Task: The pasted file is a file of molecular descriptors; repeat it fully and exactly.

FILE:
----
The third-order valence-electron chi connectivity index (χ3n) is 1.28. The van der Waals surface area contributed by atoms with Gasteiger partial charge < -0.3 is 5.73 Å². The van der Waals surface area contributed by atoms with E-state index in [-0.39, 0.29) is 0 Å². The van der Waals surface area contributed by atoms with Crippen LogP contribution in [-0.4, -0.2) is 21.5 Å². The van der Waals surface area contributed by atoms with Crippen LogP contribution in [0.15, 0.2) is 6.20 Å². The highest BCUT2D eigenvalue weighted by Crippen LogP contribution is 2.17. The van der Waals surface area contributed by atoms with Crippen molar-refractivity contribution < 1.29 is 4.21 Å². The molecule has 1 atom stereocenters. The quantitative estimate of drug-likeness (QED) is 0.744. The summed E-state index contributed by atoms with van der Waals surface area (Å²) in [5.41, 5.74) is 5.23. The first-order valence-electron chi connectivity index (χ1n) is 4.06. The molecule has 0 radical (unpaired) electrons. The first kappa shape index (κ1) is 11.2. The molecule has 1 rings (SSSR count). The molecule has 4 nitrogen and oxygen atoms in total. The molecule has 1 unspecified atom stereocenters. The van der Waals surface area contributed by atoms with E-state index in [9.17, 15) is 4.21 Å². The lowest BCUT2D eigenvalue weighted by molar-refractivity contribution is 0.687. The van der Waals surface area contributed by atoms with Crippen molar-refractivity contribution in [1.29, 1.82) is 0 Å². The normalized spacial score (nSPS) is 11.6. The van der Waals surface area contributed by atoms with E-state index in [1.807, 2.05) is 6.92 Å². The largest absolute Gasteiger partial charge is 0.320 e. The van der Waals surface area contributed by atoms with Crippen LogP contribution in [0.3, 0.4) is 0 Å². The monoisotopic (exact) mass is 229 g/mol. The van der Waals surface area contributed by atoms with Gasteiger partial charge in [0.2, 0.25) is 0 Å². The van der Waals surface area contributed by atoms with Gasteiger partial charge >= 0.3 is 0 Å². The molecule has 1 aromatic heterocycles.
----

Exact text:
The third-order valence-electron chi connectivity index (χ3n) is 1.28. The van der Waals surface area contributed by atoms with Gasteiger partial charge < -0.3 is 5.73 Å². The van der Waals surface area contributed by atoms with E-state index in [-0.39, 0.29) is 0 Å². The van der Waals surface area contributed by atoms with Crippen LogP contribution in [-0.4, -0.2) is 21.5 Å². The van der Waals surface area contributed by atoms with Crippen LogP contribution in [0.15, 0.2) is 6.20 Å². The highest BCUT2D eigenvalue weighted by Crippen LogP contribution is 2.17. The van der Waals surface area contributed by atoms with Crippen molar-refractivity contribution < 1.29 is 4.21 Å². The molecule has 1 atom stereocenters. The quantitative estimate of drug-likeness (QED) is 0.744. The summed E-state index contributed by atoms with van der Waals surface area (Å²) in [5.41, 5.74) is 5.23. The first-order valence-electron chi connectivity index (χ1n) is 4.06. The molecule has 0 radical (unpaired) electrons. The first kappa shape index (κ1) is 11.2. The molecule has 1 rings (SSSR count). The molecule has 4 nitrogen and oxygen atoms in total. The molecule has 1 unspecified atom stereocenters. The van der Waals surface area contributed by atoms with E-state index in [9.17, 15) is 4.21 Å². The lowest BCUT2D eigenvalue weighted by molar-refractivity contribution is 0.687. The van der Waals surface area contributed by atoms with Crippen molar-refractivity contribution in [1.29, 1.82) is 0 Å². The normalized spacial score (nSPS) is 11.6. The van der Waals surface area contributed by atoms with E-state index in [1.807, 2.05) is 6.92 Å². The largest absolute Gasteiger partial charge is 0.320 e. The van der Waals surface area contributed by atoms with Crippen LogP contribution in [0.3, 0.4) is 0 Å². The monoisotopic (exact) mass is 229 g/mol. The van der Waals surface area contributed by atoms with Gasteiger partial charge in [0.2, 0.25) is 0 Å². The van der Waals surface area contributed by atoms with Gasteiger partial charge >= 0.3 is 0 Å². The molecule has 1 aromatic heterocycles.